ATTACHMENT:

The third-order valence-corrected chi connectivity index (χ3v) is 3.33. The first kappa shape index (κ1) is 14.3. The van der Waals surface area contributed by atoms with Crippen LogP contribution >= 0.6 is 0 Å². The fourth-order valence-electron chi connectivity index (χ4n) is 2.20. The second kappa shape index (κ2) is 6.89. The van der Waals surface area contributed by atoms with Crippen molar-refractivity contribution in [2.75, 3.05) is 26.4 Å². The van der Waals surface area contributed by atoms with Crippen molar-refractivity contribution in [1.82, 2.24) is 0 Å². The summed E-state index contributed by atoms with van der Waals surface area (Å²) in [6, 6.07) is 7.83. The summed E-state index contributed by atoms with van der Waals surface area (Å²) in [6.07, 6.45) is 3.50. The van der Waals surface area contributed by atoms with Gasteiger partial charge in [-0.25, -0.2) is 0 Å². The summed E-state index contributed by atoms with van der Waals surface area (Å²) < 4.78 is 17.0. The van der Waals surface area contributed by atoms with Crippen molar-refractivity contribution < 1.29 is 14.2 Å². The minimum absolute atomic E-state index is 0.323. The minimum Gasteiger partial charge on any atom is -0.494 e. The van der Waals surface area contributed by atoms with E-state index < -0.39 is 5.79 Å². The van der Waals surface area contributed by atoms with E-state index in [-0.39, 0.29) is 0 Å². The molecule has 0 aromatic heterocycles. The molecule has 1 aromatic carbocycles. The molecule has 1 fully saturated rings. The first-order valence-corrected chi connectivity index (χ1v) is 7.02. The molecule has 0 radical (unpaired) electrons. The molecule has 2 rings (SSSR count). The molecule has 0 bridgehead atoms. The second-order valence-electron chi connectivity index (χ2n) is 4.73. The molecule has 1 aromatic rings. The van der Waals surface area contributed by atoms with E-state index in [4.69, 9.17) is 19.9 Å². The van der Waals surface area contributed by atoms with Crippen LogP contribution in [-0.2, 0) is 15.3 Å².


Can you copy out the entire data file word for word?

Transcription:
The third-order valence-corrected chi connectivity index (χ3v) is 3.33. The first kappa shape index (κ1) is 14.3. The van der Waals surface area contributed by atoms with Crippen LogP contribution >= 0.6 is 0 Å². The fourth-order valence-electron chi connectivity index (χ4n) is 2.20. The second kappa shape index (κ2) is 6.89. The van der Waals surface area contributed by atoms with Crippen molar-refractivity contribution in [2.75, 3.05) is 26.4 Å². The van der Waals surface area contributed by atoms with Crippen molar-refractivity contribution in [1.82, 2.24) is 0 Å². The summed E-state index contributed by atoms with van der Waals surface area (Å²) in [6, 6.07) is 7.83. The summed E-state index contributed by atoms with van der Waals surface area (Å²) in [6.07, 6.45) is 3.50. The van der Waals surface area contributed by atoms with Gasteiger partial charge in [-0.25, -0.2) is 0 Å². The summed E-state index contributed by atoms with van der Waals surface area (Å²) < 4.78 is 17.0. The van der Waals surface area contributed by atoms with Crippen molar-refractivity contribution < 1.29 is 14.2 Å². The minimum absolute atomic E-state index is 0.323. The minimum Gasteiger partial charge on any atom is -0.494 e. The van der Waals surface area contributed by atoms with E-state index < -0.39 is 5.79 Å². The van der Waals surface area contributed by atoms with E-state index in [-0.39, 0.29) is 0 Å². The molecule has 0 aromatic heterocycles. The molecule has 1 aromatic carbocycles. The molecule has 1 fully saturated rings. The first-order valence-corrected chi connectivity index (χ1v) is 7.02. The molecule has 0 radical (unpaired) electrons. The molecule has 2 rings (SSSR count). The molecule has 0 bridgehead atoms. The second-order valence-electron chi connectivity index (χ2n) is 4.73. The molecule has 1 aromatic rings. The van der Waals surface area contributed by atoms with E-state index in [4.69, 9.17) is 19.9 Å². The van der Waals surface area contributed by atoms with Crippen LogP contribution in [-0.2, 0) is 15.3 Å².